Archibald Russell, miner, 39 Glasgow Springwells, Blantyre, was before Sheriff Anderson at the Falkirk Police Court on Monday 27th June 1927, charged with having, on 25th in a shop in Union Road, Camelon, stealing a pair of shoes.
Archibald pleaded guilty, appeared genuinely remorseful and said he had no intention of taking the shoes, but owing to his work injury, found his mind wandered at times.
It was the first time he had ever been in court or in trouble with the law. He had been ordered by the doctor not to take alcohol on top of his medicine, but had omitted on this particular occasion to carry out those instructions.
He had been at the Camelon races and enjoyed a good day. Mr J. G. Morrison, the Burgh Fiscal said refreshments head been sold at the shop. Archibald and another man had tea in the shop but when they left, the shoes were missed, and police were informed. The police went in search of them, and Archibald dropped the shoes in a public-house when he saw police approaching. Despite the story of medicine and good character, the fiscal said this was an impudent theft by persons outwith the area. The penalty was to be 20s, or as commonly was in those day, if the fine couldn’t be paid, the alternative of ten days imprisonment.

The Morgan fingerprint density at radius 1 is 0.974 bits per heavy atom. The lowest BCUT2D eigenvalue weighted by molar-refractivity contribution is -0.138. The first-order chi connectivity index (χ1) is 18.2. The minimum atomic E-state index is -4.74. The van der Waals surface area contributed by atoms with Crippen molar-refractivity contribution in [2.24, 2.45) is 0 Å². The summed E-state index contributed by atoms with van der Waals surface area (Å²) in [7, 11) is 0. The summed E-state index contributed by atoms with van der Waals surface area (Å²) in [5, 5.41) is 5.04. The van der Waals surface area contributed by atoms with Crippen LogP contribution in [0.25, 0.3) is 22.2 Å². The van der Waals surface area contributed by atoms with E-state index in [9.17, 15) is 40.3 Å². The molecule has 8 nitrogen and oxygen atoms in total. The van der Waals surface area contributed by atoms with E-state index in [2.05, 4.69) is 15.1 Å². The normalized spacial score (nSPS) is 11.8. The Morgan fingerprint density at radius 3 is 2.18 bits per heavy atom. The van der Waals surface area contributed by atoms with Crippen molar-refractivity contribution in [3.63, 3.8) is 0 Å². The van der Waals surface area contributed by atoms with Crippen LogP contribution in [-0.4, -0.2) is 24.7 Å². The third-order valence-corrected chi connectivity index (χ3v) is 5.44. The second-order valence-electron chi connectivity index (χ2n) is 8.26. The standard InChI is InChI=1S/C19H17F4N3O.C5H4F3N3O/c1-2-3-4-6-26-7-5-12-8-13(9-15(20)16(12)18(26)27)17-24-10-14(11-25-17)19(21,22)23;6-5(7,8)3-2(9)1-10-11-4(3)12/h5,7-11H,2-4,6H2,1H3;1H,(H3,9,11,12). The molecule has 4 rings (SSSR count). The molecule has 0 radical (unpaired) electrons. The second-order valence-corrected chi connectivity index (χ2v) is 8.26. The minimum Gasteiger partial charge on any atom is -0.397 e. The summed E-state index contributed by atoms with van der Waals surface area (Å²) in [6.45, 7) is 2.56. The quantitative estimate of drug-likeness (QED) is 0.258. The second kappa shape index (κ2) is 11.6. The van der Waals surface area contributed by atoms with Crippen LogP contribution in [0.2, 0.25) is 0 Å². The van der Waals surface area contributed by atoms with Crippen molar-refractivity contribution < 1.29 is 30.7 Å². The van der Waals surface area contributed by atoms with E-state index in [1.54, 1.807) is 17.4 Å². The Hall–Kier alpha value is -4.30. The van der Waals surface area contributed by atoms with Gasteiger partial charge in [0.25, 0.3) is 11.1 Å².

From “Blantyre Explained” by Paul Veverka (c) 2016
Pictured for illustration is one of those races days in Camelon during the 1920s.